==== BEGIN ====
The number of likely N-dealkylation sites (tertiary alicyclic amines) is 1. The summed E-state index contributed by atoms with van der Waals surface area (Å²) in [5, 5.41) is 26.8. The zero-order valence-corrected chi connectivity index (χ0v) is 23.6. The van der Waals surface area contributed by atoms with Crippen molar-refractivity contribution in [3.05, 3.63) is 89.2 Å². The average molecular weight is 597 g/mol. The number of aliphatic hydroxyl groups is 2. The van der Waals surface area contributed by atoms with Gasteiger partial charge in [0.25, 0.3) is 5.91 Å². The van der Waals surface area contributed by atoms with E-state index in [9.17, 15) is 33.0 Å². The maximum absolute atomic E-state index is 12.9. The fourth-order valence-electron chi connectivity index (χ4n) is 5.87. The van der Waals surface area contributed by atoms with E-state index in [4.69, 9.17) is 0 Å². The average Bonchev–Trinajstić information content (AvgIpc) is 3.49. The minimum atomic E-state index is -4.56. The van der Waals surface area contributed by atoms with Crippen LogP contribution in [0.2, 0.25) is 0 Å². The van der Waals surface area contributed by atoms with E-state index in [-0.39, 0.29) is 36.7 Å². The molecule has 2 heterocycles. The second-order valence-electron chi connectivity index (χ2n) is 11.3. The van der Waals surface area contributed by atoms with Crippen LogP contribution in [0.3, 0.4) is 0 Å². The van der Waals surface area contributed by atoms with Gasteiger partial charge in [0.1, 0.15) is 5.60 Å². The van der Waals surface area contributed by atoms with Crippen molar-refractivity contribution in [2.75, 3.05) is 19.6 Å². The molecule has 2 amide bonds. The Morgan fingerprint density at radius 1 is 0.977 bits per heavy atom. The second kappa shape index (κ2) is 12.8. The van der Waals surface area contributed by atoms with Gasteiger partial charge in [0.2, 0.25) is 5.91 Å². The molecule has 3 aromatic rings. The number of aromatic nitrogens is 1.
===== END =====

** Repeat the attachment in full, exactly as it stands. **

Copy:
The number of likely N-dealkylation sites (tertiary alicyclic amines) is 1. The summed E-state index contributed by atoms with van der Waals surface area (Å²) in [5, 5.41) is 26.8. The zero-order valence-corrected chi connectivity index (χ0v) is 23.6. The van der Waals surface area contributed by atoms with Crippen molar-refractivity contribution in [3.05, 3.63) is 89.2 Å². The average molecular weight is 597 g/mol. The number of aliphatic hydroxyl groups is 2. The van der Waals surface area contributed by atoms with Gasteiger partial charge in [0.25, 0.3) is 5.91 Å². The van der Waals surface area contributed by atoms with E-state index in [9.17, 15) is 33.0 Å². The maximum absolute atomic E-state index is 12.9. The fourth-order valence-electron chi connectivity index (χ4n) is 5.87. The van der Waals surface area contributed by atoms with E-state index in [4.69, 9.17) is 0 Å². The average Bonchev–Trinajstić information content (AvgIpc) is 3.49. The minimum atomic E-state index is -4.56. The van der Waals surface area contributed by atoms with Crippen LogP contribution in [0.2, 0.25) is 0 Å². The van der Waals surface area contributed by atoms with E-state index in [-0.39, 0.29) is 36.7 Å². The molecule has 2 heterocycles. The second-order valence-electron chi connectivity index (χ2n) is 11.3. The van der Waals surface area contributed by atoms with Crippen LogP contribution in [0.3, 0.4) is 0 Å². The van der Waals surface area contributed by atoms with Gasteiger partial charge in [0.1, 0.15) is 5.60 Å². The van der Waals surface area contributed by atoms with Crippen molar-refractivity contribution in [2.75, 3.05) is 19.6 Å². The molecule has 2 amide bonds. The Morgan fingerprint density at radius 1 is 0.977 bits per heavy atom. The second kappa shape index (κ2) is 12.8. The van der Waals surface area contributed by atoms with Gasteiger partial charge in [0.2, 0.25) is 5.91 Å². The molecule has 3 aromatic rings. The number of aromatic nitrogens is 1.